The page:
There are two resources for this that I am aware of, both provided by the TeX Users Group (TUG).
The first is their TeX Consulting and Production Services page. There, numerous organizations/individuals have listed themselves as providers of TeX-related services. There is a nominal fee due to TUG in order to be placed on the list. While none of the listings are specific to illustration work, several of the listings indicate graphic/design capabilities and/or graphic designers on staff.
The second is the
tug-consult mailing list hosted by TUG. The list archives show no messages from the past few years, so it seems to be not active lately. But previous messages included RFQ-type messages and other discussion. This could be a possibility to get in touch with somebody, even though it's not been active for several years.
And an aside about the question 'not' asked: Is it remotely possible for someone to make a living doing this?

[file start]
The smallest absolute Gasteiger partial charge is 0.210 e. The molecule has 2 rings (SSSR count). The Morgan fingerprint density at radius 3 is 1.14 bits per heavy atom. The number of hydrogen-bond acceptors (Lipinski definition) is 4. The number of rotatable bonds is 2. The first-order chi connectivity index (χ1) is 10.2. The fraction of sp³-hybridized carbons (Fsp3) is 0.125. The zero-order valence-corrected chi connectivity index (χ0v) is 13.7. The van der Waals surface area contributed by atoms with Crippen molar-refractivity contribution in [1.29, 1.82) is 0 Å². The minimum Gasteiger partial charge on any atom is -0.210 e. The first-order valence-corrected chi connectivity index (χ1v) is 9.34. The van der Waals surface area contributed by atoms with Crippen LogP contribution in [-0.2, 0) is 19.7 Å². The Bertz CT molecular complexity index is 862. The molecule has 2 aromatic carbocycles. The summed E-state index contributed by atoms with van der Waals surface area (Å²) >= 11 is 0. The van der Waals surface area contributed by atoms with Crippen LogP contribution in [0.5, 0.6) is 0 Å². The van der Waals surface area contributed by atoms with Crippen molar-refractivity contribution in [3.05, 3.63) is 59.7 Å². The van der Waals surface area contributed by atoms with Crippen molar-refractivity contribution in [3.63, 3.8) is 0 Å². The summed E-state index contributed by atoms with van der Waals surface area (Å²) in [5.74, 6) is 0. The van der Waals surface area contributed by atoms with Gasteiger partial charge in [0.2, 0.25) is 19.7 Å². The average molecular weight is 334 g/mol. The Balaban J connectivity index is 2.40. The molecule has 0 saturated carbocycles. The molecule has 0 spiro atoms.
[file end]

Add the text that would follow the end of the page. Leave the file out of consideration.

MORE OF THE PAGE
I'm just getting started on a similar endeavor myself. I never planned for it to be my entire living, so I don't know if that's possible. But if it is (and of course this depends on what your personal definition of a living is), I think it would be difficult. I haven't found enough people needing these types of services to create a full-time workload. Of course, I haven't tried that hard, either (yet). I suppose it would be possible, though. My advice is: start small, do good quality work, and slowly build your network of clients. Don't limit yourself to working with just authors during the writing process or just publishers at the final compositing phase—mix and match to even out the workload. Working with individual authors can be slow-going and possibly change-intensive. Working with publishers, you'll get lots of work in big chunks and they usually want everything done yesterday. Every so often, evaluate your situation to see if 'quitting the day job' might make sense for you.